In Sons of Liberty, the takeaway offered to players is a far more subtle commodity, one that is perhaps imperceptible if you are among the daft legion of ADD-addled gamers who cannot muster enough patience to appreciate the numerous brilliant cutscenes and character interactions through Metal Gear’s in-game codec communication system.
The stakes presented in the game’s finale are not about what button to push or what player-driven outcome is played on-screen. Instead, Kojima’s rigid narrative gives players the ultimate choice, one of interpretation. MGS2’s final act makes it clear that you are playing a video game; more importantly Kojima intimates that this doesn’t, or shouldn’t, matter.
Essentially, the denouement gives Raiden, and thus the player, a final bit of advice: What you think about the game and what it is trying to say – explicitly granting the precious agency that players seek and too often only believe they possess – is your choice. It is a decision whose outcome will play out not in a well-framed cutscene but long after the console has powered down.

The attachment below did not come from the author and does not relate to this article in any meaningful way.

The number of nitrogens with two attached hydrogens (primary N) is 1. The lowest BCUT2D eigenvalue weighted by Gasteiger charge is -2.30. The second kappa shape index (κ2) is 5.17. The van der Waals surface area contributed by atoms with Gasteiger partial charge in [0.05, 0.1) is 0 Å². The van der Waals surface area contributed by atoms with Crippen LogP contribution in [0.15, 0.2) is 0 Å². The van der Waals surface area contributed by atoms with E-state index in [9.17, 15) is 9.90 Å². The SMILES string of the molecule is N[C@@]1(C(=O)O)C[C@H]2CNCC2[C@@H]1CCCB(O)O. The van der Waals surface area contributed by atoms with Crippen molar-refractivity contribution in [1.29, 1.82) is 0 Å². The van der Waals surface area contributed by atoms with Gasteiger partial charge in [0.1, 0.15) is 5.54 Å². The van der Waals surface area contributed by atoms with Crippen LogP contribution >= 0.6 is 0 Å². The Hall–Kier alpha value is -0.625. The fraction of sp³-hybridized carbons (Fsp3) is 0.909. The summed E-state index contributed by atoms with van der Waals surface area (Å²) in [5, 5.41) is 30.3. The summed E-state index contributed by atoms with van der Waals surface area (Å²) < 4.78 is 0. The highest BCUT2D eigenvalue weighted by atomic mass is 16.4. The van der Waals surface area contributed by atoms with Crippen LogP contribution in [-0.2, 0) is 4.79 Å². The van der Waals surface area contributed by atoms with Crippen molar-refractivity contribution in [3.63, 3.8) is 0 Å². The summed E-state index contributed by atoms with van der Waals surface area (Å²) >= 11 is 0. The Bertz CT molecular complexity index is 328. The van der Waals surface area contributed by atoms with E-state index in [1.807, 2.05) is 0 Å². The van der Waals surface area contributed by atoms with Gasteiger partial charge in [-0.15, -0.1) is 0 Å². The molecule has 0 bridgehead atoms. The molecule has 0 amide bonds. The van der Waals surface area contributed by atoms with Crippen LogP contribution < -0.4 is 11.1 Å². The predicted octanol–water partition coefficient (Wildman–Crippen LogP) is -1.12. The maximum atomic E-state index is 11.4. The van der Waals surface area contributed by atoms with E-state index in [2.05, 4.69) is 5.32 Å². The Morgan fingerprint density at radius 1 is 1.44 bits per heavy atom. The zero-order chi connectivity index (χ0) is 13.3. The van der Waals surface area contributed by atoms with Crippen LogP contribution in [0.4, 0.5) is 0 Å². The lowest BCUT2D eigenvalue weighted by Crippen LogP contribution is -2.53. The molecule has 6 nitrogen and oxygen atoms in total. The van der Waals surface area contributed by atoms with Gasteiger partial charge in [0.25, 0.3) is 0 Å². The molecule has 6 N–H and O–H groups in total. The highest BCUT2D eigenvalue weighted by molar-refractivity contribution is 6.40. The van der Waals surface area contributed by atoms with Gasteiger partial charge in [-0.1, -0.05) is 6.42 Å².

The best games, the ones we can call art, are brave enough to say things that might not be understood or appreciated at the time. They are experiences that can shape philosophies or change minds. For me, Metal Gear Solid 2 has done both in ways that I’m still coming to terms with. It’s not as if I hate Deus Ex now. It’s more like seeing a one-night stand in the light of day. It isn’t a bad game, just a very different one than what I might have imagined as viewed through the devious mists of nostalgia.
Perhaps the most exciting thing for me is that I’ve still got so much more of the Metal Gear saga to experience. I’m just about halfway through MGS3 and I have no idea what new revelations lie ahead. All I do know is that I’m going to be saying Man, that Kojima for a long time to come.
Owen R. Smith often rants about videogames and the industry on Twitter @inanedetails.